Biblical predictions

Ways open theists interpret biblical predictions.

I’ve written in The God Who Risks that most biblical prophecies do not contain predictions of future events. Prophecies are most often about challenging people to walk the path of God. Yet, there are statements in the Bible that predict or seem to predict specific future events. These passages include 1 Kings 13:2 regarding Josiah, Isaiah 44:28 about Cyrus, and portions of the second half of Daniel. Some people use such texts as evidence that these biblical writers held that God has exhaustive definite foreknowledge of all future events. Of course, open theists reject this belief in favor of the dynamic knowledge view of omniscience. Here are the typical ways open theists explain such texts.

  1. Some open theists believe these are actual predictions with specific details of events that were yet in the future at the time the biblical passage was written. They tend to say that God predicted these people and events in great detail because God had decided to bring them about, not because God somehow “saw” the future. That is, God foreknew them because God determined they would happen. God overrode the freedom of some humans to accomplish these events.
  2. Some open theists believe these texts are predictions of future events but that they lack important details. They note that the texts are often rather vague in their descriptions and that names such as “Cyrus” are really titles rather than personal names. The predictions are based on what God believed would happen based on divine knowledge of the past and present. Some proponents of B hold that God overrode the freedom of some humans to bring some of these events about while others reject this and say that a being who knows all the past and present could prognosticate the events using generalizations and poetic license.
  3. Some open theists do not believe these texts are actual predictions. Rather, they are written after the fact. That is, the writer lived after the events and wrote them as if someone living prior to the events had predicted them. Even if we say the texts are written after the fact, it seems to imply that these biblical texts depict God as predicting some future events. Why would someone portray God that way? Perhaps such writers wrongly believed God possessed exhaustive definite foreknowledge or perhaps they believed A or B.

What motivates open theists to take these different responses are beliefs about the nature of the Bible and whether God ever overrides human freedom. When I wrote the first edition of The God Who Risks, I said that God could (on rare occasions) override the freewill of humans and that this idea could be used by open theists to explain some biblical predictions (A above). However, I actually never used this view in the book to explain any of the passages in question. I always sought ways to explain the texts without God determining human actions. In a conversation with Sir John Polkinghorne, he said he agreed with most everything in The God Who Risks but not that God ever overrides human freedom. Subsequently, I have affirmed the view that God never revokes the divine gift of human freedom. So, that leaves options B and C available.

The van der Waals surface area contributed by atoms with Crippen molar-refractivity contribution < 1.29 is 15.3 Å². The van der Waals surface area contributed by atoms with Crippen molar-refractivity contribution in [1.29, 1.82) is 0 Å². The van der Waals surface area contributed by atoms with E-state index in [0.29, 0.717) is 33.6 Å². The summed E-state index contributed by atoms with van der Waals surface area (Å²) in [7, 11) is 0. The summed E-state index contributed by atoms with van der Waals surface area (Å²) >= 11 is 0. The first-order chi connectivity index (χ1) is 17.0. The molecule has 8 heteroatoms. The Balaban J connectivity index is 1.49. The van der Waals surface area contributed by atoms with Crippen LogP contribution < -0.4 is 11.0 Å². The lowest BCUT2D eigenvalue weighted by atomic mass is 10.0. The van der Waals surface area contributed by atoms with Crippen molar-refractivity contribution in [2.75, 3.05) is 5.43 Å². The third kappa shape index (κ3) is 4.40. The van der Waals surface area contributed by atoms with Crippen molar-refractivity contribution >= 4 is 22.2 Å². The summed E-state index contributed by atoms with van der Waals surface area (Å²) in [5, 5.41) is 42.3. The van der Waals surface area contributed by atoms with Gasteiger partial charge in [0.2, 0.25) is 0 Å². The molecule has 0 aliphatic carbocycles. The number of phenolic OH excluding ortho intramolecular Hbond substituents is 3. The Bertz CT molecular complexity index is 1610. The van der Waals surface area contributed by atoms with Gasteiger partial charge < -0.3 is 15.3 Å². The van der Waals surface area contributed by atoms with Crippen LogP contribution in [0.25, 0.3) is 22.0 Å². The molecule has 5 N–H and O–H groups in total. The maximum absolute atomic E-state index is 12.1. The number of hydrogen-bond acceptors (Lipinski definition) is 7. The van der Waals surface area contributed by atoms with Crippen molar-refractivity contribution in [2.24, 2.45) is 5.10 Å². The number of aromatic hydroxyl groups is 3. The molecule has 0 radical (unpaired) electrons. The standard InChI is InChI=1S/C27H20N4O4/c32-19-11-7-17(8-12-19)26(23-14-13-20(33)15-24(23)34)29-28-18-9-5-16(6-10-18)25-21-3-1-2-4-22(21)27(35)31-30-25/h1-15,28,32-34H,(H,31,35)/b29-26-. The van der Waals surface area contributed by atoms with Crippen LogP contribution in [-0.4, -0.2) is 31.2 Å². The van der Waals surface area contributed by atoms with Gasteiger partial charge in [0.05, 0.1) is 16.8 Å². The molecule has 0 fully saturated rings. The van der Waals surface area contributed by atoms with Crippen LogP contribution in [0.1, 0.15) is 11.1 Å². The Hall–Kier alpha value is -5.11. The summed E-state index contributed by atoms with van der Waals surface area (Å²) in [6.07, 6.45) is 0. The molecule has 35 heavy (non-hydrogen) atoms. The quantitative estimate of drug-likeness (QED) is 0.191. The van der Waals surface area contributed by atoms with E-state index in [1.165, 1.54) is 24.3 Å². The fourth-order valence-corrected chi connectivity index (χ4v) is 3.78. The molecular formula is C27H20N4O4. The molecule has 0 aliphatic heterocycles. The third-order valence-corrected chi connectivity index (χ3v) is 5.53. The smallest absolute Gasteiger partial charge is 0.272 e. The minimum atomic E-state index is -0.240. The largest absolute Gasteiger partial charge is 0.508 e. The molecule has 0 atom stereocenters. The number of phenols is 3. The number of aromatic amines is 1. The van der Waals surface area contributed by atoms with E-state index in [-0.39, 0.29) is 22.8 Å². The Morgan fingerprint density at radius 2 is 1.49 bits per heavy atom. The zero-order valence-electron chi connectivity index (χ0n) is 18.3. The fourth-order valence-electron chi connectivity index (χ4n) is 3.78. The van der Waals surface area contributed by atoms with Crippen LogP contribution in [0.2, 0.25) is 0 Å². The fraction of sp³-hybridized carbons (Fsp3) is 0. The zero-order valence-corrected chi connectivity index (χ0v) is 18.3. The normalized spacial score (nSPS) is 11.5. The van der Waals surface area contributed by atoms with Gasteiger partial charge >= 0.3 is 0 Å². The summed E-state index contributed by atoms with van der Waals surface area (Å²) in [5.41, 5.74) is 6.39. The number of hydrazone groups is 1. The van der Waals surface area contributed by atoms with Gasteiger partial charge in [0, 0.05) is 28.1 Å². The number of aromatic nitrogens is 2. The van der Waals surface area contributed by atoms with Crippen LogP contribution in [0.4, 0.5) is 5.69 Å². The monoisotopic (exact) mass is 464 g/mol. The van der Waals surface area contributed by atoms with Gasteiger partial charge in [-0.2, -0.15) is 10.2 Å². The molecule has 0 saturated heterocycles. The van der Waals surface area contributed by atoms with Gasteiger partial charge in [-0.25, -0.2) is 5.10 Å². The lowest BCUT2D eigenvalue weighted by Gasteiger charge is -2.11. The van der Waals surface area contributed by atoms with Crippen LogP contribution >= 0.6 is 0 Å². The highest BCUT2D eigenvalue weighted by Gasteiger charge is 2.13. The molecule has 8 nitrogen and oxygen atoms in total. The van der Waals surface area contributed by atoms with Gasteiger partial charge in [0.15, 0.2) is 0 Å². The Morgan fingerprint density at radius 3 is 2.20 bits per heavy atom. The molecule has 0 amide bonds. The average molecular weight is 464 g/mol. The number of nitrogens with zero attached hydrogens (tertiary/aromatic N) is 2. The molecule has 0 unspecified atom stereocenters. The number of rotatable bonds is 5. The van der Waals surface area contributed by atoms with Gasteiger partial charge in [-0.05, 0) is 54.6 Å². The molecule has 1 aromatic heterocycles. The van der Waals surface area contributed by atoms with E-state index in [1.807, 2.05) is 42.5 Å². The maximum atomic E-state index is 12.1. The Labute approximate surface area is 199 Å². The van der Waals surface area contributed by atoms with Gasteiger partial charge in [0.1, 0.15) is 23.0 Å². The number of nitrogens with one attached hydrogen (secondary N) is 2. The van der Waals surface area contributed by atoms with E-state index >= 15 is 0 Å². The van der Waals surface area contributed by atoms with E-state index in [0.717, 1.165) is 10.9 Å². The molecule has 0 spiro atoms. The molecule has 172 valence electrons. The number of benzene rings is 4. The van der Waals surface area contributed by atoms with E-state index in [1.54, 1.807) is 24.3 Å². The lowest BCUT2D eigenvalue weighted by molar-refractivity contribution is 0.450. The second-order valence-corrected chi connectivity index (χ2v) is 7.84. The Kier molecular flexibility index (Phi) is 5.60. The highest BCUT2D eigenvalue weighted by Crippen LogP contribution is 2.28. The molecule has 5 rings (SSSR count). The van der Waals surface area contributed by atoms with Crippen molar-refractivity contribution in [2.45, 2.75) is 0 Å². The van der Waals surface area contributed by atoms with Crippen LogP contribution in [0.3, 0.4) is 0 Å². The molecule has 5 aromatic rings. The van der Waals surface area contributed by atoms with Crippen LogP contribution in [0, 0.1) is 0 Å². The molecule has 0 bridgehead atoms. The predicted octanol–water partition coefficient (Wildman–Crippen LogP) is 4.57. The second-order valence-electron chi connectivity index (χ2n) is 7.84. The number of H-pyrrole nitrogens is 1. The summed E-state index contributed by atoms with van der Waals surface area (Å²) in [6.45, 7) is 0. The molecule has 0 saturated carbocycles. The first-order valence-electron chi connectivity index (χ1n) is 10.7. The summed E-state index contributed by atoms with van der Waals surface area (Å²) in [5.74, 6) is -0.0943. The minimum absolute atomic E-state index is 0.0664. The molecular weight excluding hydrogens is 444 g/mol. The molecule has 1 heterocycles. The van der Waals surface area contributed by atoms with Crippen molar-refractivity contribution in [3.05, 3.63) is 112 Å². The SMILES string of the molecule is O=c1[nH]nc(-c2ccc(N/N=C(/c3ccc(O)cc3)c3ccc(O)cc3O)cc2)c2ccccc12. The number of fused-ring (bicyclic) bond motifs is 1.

For several decades I taught at evangelical schools where the practice of harmonizing biblical texts was prevalent. The idea is that all biblical texts on a topic must agree with each other. On the issue of divine foreknowledge, this means that all biblical authors agreed that God either has or lacks exhaustive definite knowledge of future contingent events. Hence, proponents of exhaustive definite foreknowledge had to find ways to explain the sorts of texts open theists based their view on such as God changing the divine mind or testing people to find out what they would do. Open theists had to find ways to harmonize texts that seemed to depict God as knowing the future in detail. Motivating the work of harmonization are views about the way God inspired the Bible such that even though various humans wrote the texts, it is really God who ensured that they all agree.

One of the giants of modern Hebrew Bible scholarship was Terry Fretheim. He produced most of the detailed scholarship showing that many biblical writers did not believe God has detailed knowledge of future events. We had numerous conversations and in one of them he asked me why I thought I had to harmonize all the biblical texts. To him, some biblical writers believed that God has exhaustive definite foreknowledge while others did not. When I asked Clark Pinnock about this issue, he told me that it did not matter to him if a few biblical writers thought God had exhaustive definite foreknowledge because he felt most biblical writers affirmed the open theist view: “A few specks of sand in the Parthenon does not ruin its magnificence.” In his, God in Motion, Open theist Manuel Schmid criticizes many scholars of open theism for their attempt to try to harmonize all biblical texts. He suggests open theists would benefit from using mainstream biblical scholarship. It took me quite a while before I affirmed the view that biblical writers sometimes disagree with each other. I now hold, for instance, that some biblical writers believed that God hated non-Israelites and commanded genocide while other biblical writers believed God would never do such things.

For these reasons, B and C are viable options for me today. I realize that this brief reflection leaves many unanswered questions.

John Sanders

John E. Sanders is an American theologian who is a professor of religious studies at Hendrix College. He has published on four main topics: (1) open theism, (2) Christian views on the salvation of non-Christians, (3) Christian views on the nature of hell, and (4) applying cognitive linguistics to theology.

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